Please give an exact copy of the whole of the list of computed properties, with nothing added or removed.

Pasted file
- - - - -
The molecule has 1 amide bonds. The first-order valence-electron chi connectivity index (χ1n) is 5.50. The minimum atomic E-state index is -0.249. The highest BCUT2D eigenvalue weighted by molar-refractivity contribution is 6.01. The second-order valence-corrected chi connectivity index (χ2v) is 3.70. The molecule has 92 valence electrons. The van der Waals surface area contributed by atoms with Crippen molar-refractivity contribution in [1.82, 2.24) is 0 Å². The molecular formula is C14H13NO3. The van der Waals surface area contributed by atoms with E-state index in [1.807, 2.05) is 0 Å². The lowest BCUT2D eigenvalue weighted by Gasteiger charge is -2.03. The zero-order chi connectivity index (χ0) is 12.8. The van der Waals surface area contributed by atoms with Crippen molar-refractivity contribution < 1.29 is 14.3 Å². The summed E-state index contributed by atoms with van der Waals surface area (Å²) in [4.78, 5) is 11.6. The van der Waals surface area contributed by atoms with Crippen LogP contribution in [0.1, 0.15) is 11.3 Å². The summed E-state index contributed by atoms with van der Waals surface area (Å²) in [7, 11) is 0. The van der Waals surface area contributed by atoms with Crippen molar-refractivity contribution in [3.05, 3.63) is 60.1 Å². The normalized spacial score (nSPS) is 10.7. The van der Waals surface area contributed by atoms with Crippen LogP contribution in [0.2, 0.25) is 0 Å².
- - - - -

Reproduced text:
The molecule has 1 amide bonds. The first-order valence-electron chi connectivity index (χ1n) is 5.50. The minimum atomic E-state index is -0.249. The highest BCUT2D eigenvalue weighted by molar-refractivity contribution is 6.01. The second-order valence-corrected chi connectivity index (χ2v) is 3.70. The molecule has 92 valence electrons. The van der Waals surface area contributed by atoms with Crippen molar-refractivity contribution in [1.82, 2.24) is 0 Å². The molecular formula is C14H13NO3. The van der Waals surface area contributed by atoms with E-state index in [1.807, 2.05) is 0 Å². The lowest BCUT2D eigenvalue weighted by Gasteiger charge is -2.03. The zero-order chi connectivity index (χ0) is 12.8. The van der Waals surface area contributed by atoms with Crippen molar-refractivity contribution < 1.29 is 14.3 Å². The summed E-state index contributed by atoms with van der Waals surface area (Å²) in [4.78, 5) is 11.6. The van der Waals surface area contributed by atoms with Crippen LogP contribution in [0.1, 0.15) is 11.3 Å². The summed E-state index contributed by atoms with van der Waals surface area (Å²) in [7, 11) is 0. The van der Waals surface area contributed by atoms with Crippen molar-refractivity contribution in [3.05, 3.63) is 60.1 Å². The normalized spacial score (nSPS) is 10.7. The van der Waals surface area contributed by atoms with Crippen LogP contribution in [0.2, 0.25) is 0 Å².